Jeethu Joseph's Mummy and Me takes a closer look at the differences in outlook and values that exist between generations. Clara (Urvasi) has trouble giving in to the rebellious ways of her teenaged daughter Jewel (Archana Kavi) and often it's her husband Jo (Mukesh) who gets caught in between the two. Life isn't exactly heaven for the family of four, especially with Jewel's younger brother Jokuttan (Jeevan) forever fanning the flames.
There are a few moments at least in the first half of the film that delivers the stuff. And thanks to that younger brother who is forever lingering around, it delivers a few smiles too. Having established its premise about a battling mother-daughter duo who are forever at their wits' ends because of each other, the film introduces a new character - an unseen chat friend of Jewel's - into the story.
The assumption is that Jewel is too dejected by the state of affairs at home, that she starts looking up to Ameer, her chat friend who's a fashion designer, and who gently transforms her into an angel. It hasn't been long since Shobhana found her Mitr through the internet. Quite good; but I hope this doesn't start off a new trend of poor teenagers who have had it up to their necks with their unyielding parents turning to chat rooms to find some fashion designer who has a solution to all their problems. Clearly Ameer scissors into the story like it were some fancy fabric and ruins it beyond repair.
So it's here that Mummy and Me goes off track. The problem has been brought out brilliantly, but the solution is quite cheesy. It's obvious that there isn't always an Ameer around to help those Jewels out there. Of course, there's the helpful shrink (Anoop Menon) whom you can always turn to. He tells the parents to change themselves a bit to suit their daughter's tastes, and what do we have? Clara in a shirt and trousers prancing around the house to the beats of some hot and happening music, like a toy bunny that wouldn't stop hopping. I'm sure the shrink must not have thought of the consequences, as he himself admits a bit later.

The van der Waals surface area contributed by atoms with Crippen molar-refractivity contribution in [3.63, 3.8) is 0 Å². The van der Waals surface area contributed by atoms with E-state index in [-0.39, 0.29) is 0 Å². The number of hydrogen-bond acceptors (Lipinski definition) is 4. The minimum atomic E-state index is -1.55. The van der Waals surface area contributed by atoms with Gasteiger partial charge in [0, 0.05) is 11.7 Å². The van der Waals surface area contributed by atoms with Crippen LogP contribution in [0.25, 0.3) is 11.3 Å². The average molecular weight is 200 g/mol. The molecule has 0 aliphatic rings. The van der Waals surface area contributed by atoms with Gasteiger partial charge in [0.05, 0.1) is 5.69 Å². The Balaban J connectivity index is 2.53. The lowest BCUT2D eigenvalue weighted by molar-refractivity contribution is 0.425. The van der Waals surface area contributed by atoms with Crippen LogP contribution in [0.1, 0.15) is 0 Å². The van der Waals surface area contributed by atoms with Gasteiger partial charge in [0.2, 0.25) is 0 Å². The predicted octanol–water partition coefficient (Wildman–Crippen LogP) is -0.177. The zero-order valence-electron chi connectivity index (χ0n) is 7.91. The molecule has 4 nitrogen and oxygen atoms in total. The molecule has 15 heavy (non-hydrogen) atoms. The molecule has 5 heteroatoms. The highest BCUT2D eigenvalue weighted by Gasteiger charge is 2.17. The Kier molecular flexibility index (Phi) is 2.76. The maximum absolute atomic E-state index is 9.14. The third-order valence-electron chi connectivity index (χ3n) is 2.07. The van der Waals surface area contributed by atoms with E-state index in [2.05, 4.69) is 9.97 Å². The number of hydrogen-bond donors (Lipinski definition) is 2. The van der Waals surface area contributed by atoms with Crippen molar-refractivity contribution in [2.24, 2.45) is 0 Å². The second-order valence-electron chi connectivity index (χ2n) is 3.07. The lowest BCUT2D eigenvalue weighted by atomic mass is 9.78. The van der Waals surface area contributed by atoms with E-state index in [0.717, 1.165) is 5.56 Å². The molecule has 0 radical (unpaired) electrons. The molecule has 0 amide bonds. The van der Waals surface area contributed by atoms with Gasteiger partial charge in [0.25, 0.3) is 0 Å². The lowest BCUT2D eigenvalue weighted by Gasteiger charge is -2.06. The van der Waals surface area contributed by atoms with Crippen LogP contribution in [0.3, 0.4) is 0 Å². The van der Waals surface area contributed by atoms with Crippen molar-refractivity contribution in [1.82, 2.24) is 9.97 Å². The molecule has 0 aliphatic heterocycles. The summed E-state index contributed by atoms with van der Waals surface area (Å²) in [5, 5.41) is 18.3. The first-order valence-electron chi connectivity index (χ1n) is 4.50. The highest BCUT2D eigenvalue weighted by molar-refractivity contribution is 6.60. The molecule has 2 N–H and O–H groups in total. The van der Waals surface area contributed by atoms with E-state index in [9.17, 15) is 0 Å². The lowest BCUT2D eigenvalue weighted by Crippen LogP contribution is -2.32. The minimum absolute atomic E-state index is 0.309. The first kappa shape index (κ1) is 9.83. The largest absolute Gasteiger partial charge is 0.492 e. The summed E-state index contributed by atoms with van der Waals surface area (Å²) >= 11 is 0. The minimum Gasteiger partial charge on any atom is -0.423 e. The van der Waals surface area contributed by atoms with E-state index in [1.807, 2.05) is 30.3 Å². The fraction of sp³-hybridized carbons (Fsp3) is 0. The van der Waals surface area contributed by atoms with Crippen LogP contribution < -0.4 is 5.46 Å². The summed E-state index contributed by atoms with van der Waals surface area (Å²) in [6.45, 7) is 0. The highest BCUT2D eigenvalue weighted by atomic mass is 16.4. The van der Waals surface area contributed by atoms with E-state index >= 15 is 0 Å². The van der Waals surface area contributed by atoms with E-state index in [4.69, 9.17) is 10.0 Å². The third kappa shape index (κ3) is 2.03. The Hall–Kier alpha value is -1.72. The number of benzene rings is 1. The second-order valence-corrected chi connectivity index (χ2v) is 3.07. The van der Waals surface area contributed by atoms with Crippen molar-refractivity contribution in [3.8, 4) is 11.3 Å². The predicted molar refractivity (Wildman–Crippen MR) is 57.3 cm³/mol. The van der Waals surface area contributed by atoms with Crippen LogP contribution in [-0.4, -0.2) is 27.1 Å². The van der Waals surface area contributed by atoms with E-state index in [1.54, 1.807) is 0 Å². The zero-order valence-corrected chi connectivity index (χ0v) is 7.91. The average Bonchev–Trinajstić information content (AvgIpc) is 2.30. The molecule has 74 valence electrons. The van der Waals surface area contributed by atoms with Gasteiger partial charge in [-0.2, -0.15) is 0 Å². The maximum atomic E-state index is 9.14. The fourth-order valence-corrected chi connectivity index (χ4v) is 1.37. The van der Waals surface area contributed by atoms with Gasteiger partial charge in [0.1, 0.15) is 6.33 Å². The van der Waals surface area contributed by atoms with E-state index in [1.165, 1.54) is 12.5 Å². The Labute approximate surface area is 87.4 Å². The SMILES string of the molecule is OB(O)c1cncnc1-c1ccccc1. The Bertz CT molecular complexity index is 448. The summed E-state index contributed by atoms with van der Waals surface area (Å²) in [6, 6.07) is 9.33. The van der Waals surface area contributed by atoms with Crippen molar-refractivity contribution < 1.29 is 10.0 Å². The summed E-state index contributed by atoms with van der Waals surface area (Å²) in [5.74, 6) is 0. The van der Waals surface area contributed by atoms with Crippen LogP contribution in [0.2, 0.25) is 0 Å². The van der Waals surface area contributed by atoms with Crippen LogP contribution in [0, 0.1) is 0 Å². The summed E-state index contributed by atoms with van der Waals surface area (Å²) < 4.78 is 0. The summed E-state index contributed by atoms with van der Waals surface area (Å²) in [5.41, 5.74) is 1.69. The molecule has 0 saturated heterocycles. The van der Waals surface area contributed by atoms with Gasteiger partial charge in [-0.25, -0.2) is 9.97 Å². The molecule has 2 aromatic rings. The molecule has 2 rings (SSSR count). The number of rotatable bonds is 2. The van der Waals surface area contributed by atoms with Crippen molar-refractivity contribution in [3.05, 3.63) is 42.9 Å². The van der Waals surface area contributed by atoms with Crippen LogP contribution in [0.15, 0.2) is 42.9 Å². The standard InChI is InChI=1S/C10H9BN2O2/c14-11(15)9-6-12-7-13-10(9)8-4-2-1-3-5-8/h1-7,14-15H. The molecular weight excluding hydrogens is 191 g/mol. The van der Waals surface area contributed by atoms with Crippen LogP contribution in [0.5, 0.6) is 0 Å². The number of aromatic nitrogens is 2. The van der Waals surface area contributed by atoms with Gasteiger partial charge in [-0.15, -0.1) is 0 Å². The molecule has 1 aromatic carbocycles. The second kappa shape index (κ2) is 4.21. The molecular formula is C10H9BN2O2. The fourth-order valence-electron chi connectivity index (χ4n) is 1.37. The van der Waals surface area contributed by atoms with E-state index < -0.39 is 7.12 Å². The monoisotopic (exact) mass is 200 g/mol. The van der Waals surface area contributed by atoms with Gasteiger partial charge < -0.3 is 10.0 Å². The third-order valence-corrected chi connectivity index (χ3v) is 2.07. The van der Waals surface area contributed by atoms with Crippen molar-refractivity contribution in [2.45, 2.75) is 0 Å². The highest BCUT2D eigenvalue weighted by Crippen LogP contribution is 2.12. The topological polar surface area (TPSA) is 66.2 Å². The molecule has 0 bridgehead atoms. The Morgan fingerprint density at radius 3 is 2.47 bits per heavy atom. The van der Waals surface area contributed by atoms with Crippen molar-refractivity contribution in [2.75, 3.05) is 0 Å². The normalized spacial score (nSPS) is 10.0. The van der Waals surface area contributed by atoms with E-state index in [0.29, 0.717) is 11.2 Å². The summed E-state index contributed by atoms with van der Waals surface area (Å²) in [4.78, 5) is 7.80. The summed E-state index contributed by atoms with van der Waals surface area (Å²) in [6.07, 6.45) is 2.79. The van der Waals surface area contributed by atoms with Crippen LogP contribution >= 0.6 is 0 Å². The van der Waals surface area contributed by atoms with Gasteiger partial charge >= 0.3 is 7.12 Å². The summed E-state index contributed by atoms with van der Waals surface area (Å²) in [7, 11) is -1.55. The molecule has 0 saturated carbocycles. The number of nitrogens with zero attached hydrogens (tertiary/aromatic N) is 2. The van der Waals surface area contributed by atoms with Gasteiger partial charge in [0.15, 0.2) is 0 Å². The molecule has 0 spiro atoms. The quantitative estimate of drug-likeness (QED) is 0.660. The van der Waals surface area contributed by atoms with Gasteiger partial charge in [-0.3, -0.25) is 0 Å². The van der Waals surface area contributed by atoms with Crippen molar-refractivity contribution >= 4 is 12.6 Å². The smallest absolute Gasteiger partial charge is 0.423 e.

The catfight battle between the mother and daughter is the highlight of the film, and if only they had tried to swerve the pair to a solution by themselves, could this film have worked as it was meant to be. The problem is very genuine, but its plain as day that neither the psychologist nor the fashion designer could be the answer to those questions.
Not long before, a few months back in fact, I V Sasi had spoken at length about this very phenomenon in his Vellathooval that has Nithya and Seema doing the mom - daughter roles. It's quite different from Mummy and Me, but the core issue remains the same.
Urvasi needs no further praise for the amazing performer that she is, and she literally carries the film through. Mukesh is charmingly mellow; Jeevan is another splendid actor who we would be seeing a lot more in the days ahead. Archana Kavi badly needs to get someone to take a look at her wardrobe and looks quite odd often standing beside a chicly dressed Chackochan. On the positive side are those lovely songs set to tune by Sejo Joseph.
Jithu Joseph's Mummy and Me tells a story that is getting more relevant with each day, but doesn't match it up with a script that's equally engrossing. This is a film that could have hit the bull's eye, but misses it by far.